S. Korea convicts artist for satirical artwork of president

December 11, 2015
Pop artist Lee Ha's poster of former president Chun Doo-hwan (Korea Times file)

Pop artist Lee Ha’s poster of former president Chun Doo-hwan (Korea Times file)

By The Korea Times Seoul staff

The Supreme Court upheld a lower court’s conviction of a pop artist charged with putting up satirical posters of former president Chun Doo-hwan.

Lee Byung-ha, 47, known as Lee Ha, was given a suspended sentence of a 100,000 won (less than $100) fine. He was indicted on charges of posting 55 satirical illustrations of the ex-president in residential areas in Yeonhui-dong, northwestern Seoul, in May 2012.

The poster contains an image of Chun, in a prison uniform and handcuffs, holding up a check for 290,000 won. It depicts the situation in 2003 when Chun claimed he only had 290,000 won in the bank, so he could not pay the fine he was ordered to pay after being convicted of creating a 220 billion won slush fund from bribes collected during his term from 1981 to 1988.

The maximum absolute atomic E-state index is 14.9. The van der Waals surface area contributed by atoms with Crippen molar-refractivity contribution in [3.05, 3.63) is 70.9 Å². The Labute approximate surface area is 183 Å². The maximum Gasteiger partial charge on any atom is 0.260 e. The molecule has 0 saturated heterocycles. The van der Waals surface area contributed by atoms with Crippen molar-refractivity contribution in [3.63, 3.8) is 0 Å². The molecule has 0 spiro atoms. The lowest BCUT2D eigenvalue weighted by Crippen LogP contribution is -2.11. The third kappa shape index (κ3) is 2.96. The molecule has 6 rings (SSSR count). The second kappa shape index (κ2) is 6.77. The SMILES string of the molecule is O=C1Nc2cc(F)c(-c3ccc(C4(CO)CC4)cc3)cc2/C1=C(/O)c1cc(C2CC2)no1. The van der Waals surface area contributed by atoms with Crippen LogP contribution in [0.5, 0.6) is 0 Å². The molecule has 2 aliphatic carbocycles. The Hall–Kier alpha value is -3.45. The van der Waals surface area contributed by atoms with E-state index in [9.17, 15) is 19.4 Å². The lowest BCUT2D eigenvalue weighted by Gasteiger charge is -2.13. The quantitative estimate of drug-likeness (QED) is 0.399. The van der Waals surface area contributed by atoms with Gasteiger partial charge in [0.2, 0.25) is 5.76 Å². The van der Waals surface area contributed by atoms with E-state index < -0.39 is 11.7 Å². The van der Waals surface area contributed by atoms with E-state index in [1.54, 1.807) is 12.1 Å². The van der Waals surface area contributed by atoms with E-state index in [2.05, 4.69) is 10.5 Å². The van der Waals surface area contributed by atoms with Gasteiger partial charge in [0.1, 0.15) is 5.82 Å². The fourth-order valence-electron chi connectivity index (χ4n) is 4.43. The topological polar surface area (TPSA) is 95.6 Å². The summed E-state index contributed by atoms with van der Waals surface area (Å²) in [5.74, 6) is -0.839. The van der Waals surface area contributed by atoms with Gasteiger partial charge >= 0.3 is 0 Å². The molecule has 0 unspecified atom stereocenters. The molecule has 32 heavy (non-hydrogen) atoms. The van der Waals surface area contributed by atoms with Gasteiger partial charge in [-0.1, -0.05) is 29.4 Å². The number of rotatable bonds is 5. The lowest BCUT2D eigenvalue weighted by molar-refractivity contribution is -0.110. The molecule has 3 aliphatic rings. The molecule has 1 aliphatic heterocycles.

Lee was summarily indicted but requested a proper trial, claiming “it was just to express freedom of art.”

In Lee’s first trial, the court ruled that “freedom of art can be limited by law for national security, maintenance of order or public welfare,” handing Lee the suspended sentence.

The second trial dismissed Lee’s appeal on the grounds that “it looks as though there were other means through which freedom of artistic and political freedom could be expressed.”

Lee was also charged for his satirical portrayals of politicians including former president Lee Myung-bak and incumbent President Park Geun-hye.

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